Lawyer: Passenger Took Cocaine Before Disrupting Air Canada Flight

Lawyer: Passenger Took Cocaine Before Disrupting Air Canada Flight

ORLANDO, FLA. - A lawyer says a Canadian man took cocaine before boarding a flight where he allegedly attacked the crew with coffee pots and tried to open a cabin door.

The Orlando Sentinel reports that 34-year-old Brandon Michael Courneyea appeared Monday in Orlando federal court. He has been charged with interfering with flight crew members and attendants after his May 15 flight from Jamaica to Canada was diverted to Orlando.

Defence attorney Corey Cohen said Courneyea was “very remorseful” about the incident. Cohen said Courneyea took cocaine an hour before the Air Canada flight. Toxicology reports are pending.

“He doesn’t care so much what happens to him. He’s more worried about his family that is without his help,” the lawyer told the newspaper.

Cohen said his client has five children, two of whom have special needs.

Cohen has asked the judge to release Courneyea into his father’s custody so they can return home to Kingston, Ont. Prosecutors want Courneyea to remain in jail.

Courneyea’s wife previously told The Canadian Press his arrest came as a complete shock, saying his alleged behaviour is not in keeping with the man she knows.

“That is not my husband at all,” she said. “There’s a lot more to what brought that on, because my husband is the kindest, most loving man you’ll ever meet. And anybody that knows him will tell you the same thing.”

Amanda Courneyea said her 33-year-old husband headed off to Jamaica to fulfil a long-held desire to take a vacation there.

But Brandon Courneyea’s vacation plans went awry almost immediately, according to his wife, who said he told her that locals were threatening his life.

She arranged for him to move up his flight plans from Friday to Monday, booking him on an Air Canada flight to Toronto that left Montego Bay in the late afternoon.

According to the criminal complaint filed against Courneyea, disruptions began almost as soon as the flight was in the air.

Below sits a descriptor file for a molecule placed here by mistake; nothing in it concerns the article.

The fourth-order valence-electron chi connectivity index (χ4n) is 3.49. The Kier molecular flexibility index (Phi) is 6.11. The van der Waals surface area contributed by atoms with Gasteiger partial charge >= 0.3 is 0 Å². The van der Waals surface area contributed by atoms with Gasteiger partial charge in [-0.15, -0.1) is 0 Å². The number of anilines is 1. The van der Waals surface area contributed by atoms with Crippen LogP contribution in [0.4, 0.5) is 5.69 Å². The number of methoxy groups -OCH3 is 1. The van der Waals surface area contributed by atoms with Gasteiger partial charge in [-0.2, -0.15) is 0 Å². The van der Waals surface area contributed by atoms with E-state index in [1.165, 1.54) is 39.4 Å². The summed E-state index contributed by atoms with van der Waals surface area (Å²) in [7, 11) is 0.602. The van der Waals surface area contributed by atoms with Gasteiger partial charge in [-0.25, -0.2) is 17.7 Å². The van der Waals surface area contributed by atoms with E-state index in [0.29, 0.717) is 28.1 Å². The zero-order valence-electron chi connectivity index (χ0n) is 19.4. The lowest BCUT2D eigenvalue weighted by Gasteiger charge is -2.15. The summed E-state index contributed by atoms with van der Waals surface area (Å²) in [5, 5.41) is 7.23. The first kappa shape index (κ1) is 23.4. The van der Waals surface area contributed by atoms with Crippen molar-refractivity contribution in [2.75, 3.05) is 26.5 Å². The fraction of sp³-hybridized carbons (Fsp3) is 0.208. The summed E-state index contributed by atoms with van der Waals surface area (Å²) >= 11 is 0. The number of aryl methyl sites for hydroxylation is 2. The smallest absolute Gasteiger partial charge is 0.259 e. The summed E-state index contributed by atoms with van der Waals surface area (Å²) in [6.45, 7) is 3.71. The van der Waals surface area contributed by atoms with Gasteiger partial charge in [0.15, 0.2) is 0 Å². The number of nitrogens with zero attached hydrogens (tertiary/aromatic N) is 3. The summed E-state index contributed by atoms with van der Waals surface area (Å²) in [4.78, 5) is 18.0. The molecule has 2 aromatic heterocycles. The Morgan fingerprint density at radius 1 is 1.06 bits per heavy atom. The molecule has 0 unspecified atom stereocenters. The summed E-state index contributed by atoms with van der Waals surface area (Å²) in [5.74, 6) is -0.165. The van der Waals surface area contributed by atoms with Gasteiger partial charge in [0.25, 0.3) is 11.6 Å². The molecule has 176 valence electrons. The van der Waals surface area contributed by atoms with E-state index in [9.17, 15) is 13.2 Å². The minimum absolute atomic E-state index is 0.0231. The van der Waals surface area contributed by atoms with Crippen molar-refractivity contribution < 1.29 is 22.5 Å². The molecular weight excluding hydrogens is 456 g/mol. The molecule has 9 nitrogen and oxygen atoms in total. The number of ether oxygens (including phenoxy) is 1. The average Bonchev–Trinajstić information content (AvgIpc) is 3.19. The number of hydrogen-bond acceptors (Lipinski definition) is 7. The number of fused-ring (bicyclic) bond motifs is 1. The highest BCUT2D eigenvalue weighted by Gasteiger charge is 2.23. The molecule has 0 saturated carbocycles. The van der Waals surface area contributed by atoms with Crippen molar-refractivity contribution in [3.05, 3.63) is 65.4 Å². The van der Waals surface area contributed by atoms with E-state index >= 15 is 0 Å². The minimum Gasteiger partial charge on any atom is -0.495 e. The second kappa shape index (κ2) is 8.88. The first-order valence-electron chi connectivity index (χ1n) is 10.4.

A flight attendant told an FBI investigator that she first heard signs of a “verbal disturbance” shortly after takeoff, though Courneyea soon settled down.

He came to the crew’s attention again, however, when he allegedly began yelling at passengers for “looking at him” and threw a wad of paper at a woman sitting nearby, the complaint said.

Crew members asked Courneyea to move to the back of the plane, but Courneyea allegedly walked erratically through the aircraft, at one point without shoes on.

Eventually, the criminal complaint states, Courneyea entered the back of the plane, picked up a full coffee pot and began swinging it at a flight attendant.

Passengers also found themselves in the path of the coffee pot, according to a Toronto city councillor who happened to be on board the flight.

Coun. Michael Thompson said he had accompanied Courneyea to the back of the plane in order to make sure he wasn’t alone and talk to him if needed. Courneyea asked Thompson to leave him alone before resorting to other measures, Thompson said.

“I had a particular encounter with a hot coffee pot that he was threatening to throw on me,” he said. “I was simply trying to prevent him from taking certain actions that I thought would perhaps endanger the safety of the plane.”

The criminal complaint outlines those actions in more detail.

“A fellow passenger attempted to calm Courneyea however, these attempts were futile,” it reads. “Courneyea then stated that it would only take one guy to take the plane down and that he wanted to take everyone with him.”

After grabbing another full coffee pot, Courneyea allegedly dove for the back exit and tried to pull up a lever to open the door.

The complaint said both crew and passengers jumped in to restrain Courneyea and eventually bound his arms and legs to a seat using zip ties.

Air Canada spokesman Isabelle Arthur said Courneyea’s efforts to open a door mid-flight would not have succeeded, saying it’s “impossible to do during flight.”

She said crew followed standard procedures for dealing with unruly passengers, adding the airline would not offer further comment as the incident is now a police matter.

Many commercial aircraft use what are known as plug doors that are sealed by the pressure inside the plane and must be pulled inward before they can be opened.

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